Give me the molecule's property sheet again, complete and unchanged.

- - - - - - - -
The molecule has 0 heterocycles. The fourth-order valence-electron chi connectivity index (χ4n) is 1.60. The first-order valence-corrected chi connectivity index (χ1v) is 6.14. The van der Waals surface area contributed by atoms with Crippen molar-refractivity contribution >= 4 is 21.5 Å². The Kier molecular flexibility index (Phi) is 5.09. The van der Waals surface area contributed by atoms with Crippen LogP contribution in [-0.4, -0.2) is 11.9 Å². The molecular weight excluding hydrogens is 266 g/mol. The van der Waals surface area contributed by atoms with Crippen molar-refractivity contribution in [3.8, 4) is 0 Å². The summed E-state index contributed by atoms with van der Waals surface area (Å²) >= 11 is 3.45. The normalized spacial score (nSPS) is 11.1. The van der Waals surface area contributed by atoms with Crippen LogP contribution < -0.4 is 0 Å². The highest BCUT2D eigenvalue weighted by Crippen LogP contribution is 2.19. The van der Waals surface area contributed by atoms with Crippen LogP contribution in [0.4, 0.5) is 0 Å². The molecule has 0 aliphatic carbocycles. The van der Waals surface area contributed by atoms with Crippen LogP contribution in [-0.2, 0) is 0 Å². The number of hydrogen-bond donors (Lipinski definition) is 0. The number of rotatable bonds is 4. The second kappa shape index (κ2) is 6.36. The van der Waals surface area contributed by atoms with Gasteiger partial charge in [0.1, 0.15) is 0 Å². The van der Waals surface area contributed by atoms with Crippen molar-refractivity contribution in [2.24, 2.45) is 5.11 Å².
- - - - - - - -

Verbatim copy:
The molecule has 0 heterocycles. The fourth-order valence-electron chi connectivity index (χ4n) is 1.60. The first-order valence-corrected chi connectivity index (χ1v) is 6.14. The van der Waals surface area contributed by atoms with Crippen molar-refractivity contribution >= 4 is 21.5 Å². The Kier molecular flexibility index (Phi) is 5.09. The van der Waals surface area contributed by atoms with Crippen LogP contribution in [-0.4, -0.2) is 11.9 Å². The molecular weight excluding hydrogens is 266 g/mol. The van der Waals surface area contributed by atoms with Crippen molar-refractivity contribution in [3.8, 4) is 0 Å². The summed E-state index contributed by atoms with van der Waals surface area (Å²) >= 11 is 3.45. The normalized spacial score (nSPS) is 11.1. The van der Waals surface area contributed by atoms with Crippen LogP contribution < -0.4 is 0 Å². The highest BCUT2D eigenvalue weighted by Crippen LogP contribution is 2.19. The van der Waals surface area contributed by atoms with Crippen LogP contribution in [0.4, 0.5) is 0 Å². The molecule has 0 aliphatic carbocycles. The van der Waals surface area contributed by atoms with Crippen LogP contribution in [-0.2, 0) is 0 Å². The number of hydrogen-bond donors (Lipinski definition) is 0. The number of rotatable bonds is 4. The second kappa shape index (κ2) is 6.36. The van der Waals surface area contributed by atoms with Gasteiger partial charge in [0.1, 0.15) is 0 Å². The van der Waals surface area contributed by atoms with Crippen molar-refractivity contribution in [2.24, 2.45) is 5.11 Å².